- How money from slavery made Greater Manchester
- The importance of cotton in north west England
- The Lancashire cotton famine
- Smoking, drinking and the British sweet tooth
- Black presence in Britain and north west England
- Resistance and campaigns for abolition
- The bicentenary of British abolition
Who resisted and campaigned for abolition?
Rochdale and cotton production
Cotton production and the canals
The expansion of the cotton industry in Rochdale from the late eighteenth to the mid nineteenth centuries was influenced mainly by cotton production. The cotton trade influenced the development of transportation routes into and out from this area, mainly via the canal networks.
During the vibrant days of economic trading between British merchants to the west African coast, the town of Rochdale was one of the main market centres for cloth in northern England. This attracted a large number of merchants into the town to obtain supplies for foreign markets. The majority of cloth found in the Rochdale market came from the thriving cotton industry that existed in the town. The area was well suited to the production of cotton. The cotton cloth from here then became a central link for products and services in Liverpool and Manchester.
Cloth traders from several areas in England would visit different markets mainly in the town centre of Rochdale to purchase cotton, silk and calico. These traders sold their products on in other markets and some directly to manufacturers exporting to the west African coast, who would exchange the finished cloths for enslaved Africans to be taken to the Americas.
Dye work developments in Rochdale were a thriving sector. The dyes produced here were not only for the local industry; large quantities were sold on to cotton merchants and dye suppliers in Manchester who exported cotton, linen and silk to west Africa. Many of the suppliers of dye in Manchester were prominent investors in insurance and freight businesses in Manchester and London for ships travelling the transatlantic slave route.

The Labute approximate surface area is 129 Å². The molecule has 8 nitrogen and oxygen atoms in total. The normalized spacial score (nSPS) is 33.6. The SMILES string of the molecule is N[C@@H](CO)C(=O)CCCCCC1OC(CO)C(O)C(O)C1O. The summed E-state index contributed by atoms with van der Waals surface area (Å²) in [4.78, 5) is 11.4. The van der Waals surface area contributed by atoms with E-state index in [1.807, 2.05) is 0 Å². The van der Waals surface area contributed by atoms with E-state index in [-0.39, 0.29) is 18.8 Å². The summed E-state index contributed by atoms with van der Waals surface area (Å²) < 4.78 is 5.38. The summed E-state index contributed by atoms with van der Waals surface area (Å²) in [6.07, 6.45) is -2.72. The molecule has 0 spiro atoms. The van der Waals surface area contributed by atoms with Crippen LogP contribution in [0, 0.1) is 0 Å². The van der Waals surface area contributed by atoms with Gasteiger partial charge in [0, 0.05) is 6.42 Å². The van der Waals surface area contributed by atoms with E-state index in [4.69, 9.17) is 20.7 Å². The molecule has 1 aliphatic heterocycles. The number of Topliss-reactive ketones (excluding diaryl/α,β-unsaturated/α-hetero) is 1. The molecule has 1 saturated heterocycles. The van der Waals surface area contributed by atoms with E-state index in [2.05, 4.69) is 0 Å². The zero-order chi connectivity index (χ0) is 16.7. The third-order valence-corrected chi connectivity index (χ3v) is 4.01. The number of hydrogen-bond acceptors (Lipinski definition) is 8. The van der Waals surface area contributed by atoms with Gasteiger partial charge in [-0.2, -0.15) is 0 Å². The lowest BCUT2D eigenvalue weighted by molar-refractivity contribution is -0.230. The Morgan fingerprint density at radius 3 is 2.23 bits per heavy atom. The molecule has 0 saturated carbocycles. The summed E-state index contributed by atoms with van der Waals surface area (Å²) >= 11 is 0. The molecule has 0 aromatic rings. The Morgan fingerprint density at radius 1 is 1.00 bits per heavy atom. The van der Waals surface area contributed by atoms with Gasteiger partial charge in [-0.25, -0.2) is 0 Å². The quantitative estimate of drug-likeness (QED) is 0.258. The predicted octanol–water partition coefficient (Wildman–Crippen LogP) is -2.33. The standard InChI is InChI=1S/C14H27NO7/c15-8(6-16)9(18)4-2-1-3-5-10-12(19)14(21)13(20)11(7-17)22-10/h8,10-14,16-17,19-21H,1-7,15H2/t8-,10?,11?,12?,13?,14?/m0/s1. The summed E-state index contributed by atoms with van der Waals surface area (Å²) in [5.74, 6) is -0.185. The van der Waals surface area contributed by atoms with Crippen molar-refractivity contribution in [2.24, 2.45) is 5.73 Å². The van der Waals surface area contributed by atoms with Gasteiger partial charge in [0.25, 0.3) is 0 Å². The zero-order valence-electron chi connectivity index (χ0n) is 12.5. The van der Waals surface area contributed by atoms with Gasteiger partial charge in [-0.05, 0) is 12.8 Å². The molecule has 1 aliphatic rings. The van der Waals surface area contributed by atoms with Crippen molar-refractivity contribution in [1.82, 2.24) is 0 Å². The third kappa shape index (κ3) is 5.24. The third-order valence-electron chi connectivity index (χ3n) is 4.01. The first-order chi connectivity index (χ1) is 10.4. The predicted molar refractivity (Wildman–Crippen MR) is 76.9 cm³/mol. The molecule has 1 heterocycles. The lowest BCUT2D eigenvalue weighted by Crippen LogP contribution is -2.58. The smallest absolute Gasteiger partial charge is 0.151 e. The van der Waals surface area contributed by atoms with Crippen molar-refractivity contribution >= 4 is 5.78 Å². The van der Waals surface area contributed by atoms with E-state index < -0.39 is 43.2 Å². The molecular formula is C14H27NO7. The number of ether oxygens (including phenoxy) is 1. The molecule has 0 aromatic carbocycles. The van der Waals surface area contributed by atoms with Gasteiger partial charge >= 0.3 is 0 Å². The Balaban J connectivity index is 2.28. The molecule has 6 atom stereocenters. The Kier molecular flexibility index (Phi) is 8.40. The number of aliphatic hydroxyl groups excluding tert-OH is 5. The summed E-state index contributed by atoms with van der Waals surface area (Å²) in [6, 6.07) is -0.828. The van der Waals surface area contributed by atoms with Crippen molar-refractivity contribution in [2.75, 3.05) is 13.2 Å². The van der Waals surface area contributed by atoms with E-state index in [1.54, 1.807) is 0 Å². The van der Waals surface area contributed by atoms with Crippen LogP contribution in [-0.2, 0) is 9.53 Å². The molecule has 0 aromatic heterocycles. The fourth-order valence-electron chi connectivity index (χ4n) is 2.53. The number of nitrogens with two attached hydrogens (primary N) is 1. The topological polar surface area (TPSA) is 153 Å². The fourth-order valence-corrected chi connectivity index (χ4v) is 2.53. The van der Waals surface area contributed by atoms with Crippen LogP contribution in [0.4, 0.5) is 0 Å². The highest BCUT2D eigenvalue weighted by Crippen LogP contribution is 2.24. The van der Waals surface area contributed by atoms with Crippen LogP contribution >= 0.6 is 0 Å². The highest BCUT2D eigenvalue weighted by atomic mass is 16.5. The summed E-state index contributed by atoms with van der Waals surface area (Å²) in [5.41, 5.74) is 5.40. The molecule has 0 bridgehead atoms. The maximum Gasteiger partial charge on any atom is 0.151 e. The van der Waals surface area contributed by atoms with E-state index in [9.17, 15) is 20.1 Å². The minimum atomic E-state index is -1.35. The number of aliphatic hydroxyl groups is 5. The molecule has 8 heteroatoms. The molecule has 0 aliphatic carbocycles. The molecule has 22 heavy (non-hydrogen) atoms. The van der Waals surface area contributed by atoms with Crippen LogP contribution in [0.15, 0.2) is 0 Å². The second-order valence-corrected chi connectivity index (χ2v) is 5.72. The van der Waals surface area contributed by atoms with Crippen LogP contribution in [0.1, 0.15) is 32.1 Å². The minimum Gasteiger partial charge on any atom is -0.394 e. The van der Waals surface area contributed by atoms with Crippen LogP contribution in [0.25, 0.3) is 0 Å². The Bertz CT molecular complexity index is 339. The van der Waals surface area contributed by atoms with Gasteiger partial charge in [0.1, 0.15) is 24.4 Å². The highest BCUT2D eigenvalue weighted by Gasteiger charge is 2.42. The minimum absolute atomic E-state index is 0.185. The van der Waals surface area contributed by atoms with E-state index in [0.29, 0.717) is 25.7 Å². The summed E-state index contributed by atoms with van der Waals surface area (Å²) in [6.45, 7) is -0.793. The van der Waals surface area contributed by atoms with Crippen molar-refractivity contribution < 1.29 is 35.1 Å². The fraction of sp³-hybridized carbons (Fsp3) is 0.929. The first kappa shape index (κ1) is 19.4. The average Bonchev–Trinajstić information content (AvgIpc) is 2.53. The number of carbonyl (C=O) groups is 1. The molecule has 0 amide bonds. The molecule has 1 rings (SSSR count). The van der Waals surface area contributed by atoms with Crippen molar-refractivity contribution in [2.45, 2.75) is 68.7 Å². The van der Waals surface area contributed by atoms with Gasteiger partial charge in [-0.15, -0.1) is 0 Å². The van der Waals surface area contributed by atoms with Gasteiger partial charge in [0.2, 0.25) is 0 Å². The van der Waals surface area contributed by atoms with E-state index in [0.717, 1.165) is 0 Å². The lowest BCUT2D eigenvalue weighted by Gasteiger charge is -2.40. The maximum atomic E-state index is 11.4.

Some of the direct suppliers of cloth to Liverpool slave traders also came from Rochdale. The Liverpool traders spared no efforts to obtain cloth from as many markets as possible for the ships travelling to west Africa.
The Rochdale canal, completed between 1798 and 1804, was designed to make river craft payloads, from both sides of the Pennines, more efficient and profitable. The investments in this project were paid for from different sources, but some of the major investors were slave traders and cotton merchants. We should also note that funding which came from financial institutions were monies directly and indirectly earned from the profitability of trading in slave-grown products.
The Rochdale Canal runs for 33 miles between Manchester and Rochdale and was initially designed to transport coal and raw material, effectively linking Manchester to international trade routes for sources of raw cotton and the finished cloth products. The canal also transported tons of coal, grain, salt, cotton and wool.
Another aspect in which Rochdale was linked to the activities of the slave trade was through direct investment in the cotton trade from a number of investors who had a hand in the trade. Not all the slave traders' returns went back into mercantile economic activities. Those who did not plough their money into banking, insurance and shipbuilding would invest in mills and warehousing in particular in the town. One spending example was the Higher Mill, a finishing mill built by William Turner in 1789 (water powered), but was modernised throughout the years and was later converted into a textile museum.
James Duckworth who started out as a tea seller became a prominent cotton warehouse merchant who had premises on Whitehall Street, John Street and Water Street. From these businesses he prospered very well and opened many shops in villages in the Rochdale area. The Turner family was also another prominent business enterprise which began with the Turner brothers and was formed in 1871.
One of Rochdale's efforts in the abolition movement was led by John Bright, a mill owner who campaigned for the ending of slavery, but opposed efforts to end child labour. He and Richard Cobden gave numerous anti-slavery lectures in Rochdale, highlighting the connections and similarities with workers in the cotton mills. Both men also encouraged wide-ranging support for the anti-slavery campaign of American president Abraham Lincoln during the American Civil War.
The area was also graciously recognised for its support in the liberation struggle against slavery, when cotton workers in Rochdale mills refused to handle slave-grown cotton in support for the blockade of the southern states cotton exports. During the cotton famine (1862-3), the people of Lancashire received donations of food carried from the USA by the ship George Griswold, specially donated by President Lincoln. One of these barrels (the only remaining one) is now on display at Touchstones Rochdale http://www.link4life.org.
Rochdale's anti-slavery activity reflected a similar trend in other north west boroughs at the time. There were individual abolitionists who led speeches and public meetings, and cotton workers who supported public campaigns as well as demonstrating direct and indirect actions to support local and national measures to abolish slavery and promote a free-grown cotton trade.